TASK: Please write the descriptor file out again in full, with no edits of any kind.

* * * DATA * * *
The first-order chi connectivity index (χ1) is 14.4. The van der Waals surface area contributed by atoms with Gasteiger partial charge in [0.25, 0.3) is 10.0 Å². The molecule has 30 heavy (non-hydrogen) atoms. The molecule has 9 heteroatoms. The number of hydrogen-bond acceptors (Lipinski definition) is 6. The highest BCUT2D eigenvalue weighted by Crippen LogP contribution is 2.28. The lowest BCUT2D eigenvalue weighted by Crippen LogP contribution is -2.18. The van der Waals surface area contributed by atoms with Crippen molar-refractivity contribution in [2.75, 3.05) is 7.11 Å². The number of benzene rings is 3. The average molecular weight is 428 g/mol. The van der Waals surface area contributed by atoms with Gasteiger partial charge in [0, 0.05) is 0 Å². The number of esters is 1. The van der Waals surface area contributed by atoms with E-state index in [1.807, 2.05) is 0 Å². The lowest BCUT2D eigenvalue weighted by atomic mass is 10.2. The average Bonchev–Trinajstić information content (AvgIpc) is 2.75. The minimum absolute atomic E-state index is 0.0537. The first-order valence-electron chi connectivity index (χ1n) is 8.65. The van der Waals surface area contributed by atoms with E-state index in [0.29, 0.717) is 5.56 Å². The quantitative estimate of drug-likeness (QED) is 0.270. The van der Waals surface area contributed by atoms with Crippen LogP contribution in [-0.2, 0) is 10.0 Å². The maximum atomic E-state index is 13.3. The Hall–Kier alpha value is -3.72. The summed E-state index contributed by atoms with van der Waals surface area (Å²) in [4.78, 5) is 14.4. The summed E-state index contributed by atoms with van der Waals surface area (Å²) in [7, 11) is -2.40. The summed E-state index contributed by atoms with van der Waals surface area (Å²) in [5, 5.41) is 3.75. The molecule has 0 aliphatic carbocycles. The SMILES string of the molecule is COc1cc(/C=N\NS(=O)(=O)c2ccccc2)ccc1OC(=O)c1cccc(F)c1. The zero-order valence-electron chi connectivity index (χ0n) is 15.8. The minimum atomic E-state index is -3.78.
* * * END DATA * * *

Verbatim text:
The first-order chi connectivity index (χ1) is 14.4. The van der Waals surface area contributed by atoms with Gasteiger partial charge in [0.25, 0.3) is 10.0 Å². The molecule has 30 heavy (non-hydrogen) atoms. The molecule has 9 heteroatoms. The number of hydrogen-bond acceptors (Lipinski definition) is 6. The highest BCUT2D eigenvalue weighted by Crippen LogP contribution is 2.28. The lowest BCUT2D eigenvalue weighted by Crippen LogP contribution is -2.18. The van der Waals surface area contributed by atoms with Crippen molar-refractivity contribution in [2.75, 3.05) is 7.11 Å². The number of benzene rings is 3. The average molecular weight is 428 g/mol. The van der Waals surface area contributed by atoms with Gasteiger partial charge in [0, 0.05) is 0 Å². The number of esters is 1. The van der Waals surface area contributed by atoms with E-state index in [1.807, 2.05) is 0 Å². The lowest BCUT2D eigenvalue weighted by atomic mass is 10.2. The average Bonchev–Trinajstić information content (AvgIpc) is 2.75. The minimum absolute atomic E-state index is 0.0537. The first-order valence-electron chi connectivity index (χ1n) is 8.65. The van der Waals surface area contributed by atoms with E-state index in [0.29, 0.717) is 5.56 Å². The quantitative estimate of drug-likeness (QED) is 0.270. The van der Waals surface area contributed by atoms with Crippen LogP contribution in [-0.2, 0) is 10.0 Å². The maximum atomic E-state index is 13.3. The Hall–Kier alpha value is -3.72. The summed E-state index contributed by atoms with van der Waals surface area (Å²) in [4.78, 5) is 14.4. The summed E-state index contributed by atoms with van der Waals surface area (Å²) in [7, 11) is -2.40. The summed E-state index contributed by atoms with van der Waals surface area (Å²) in [5, 5.41) is 3.75. The molecule has 0 aliphatic carbocycles. The SMILES string of the molecule is COc1cc(/C=N\NS(=O)(=O)c2ccccc2)ccc1OC(=O)c1cccc(F)c1. The zero-order valence-electron chi connectivity index (χ0n) is 15.8. The minimum atomic E-state index is -3.78.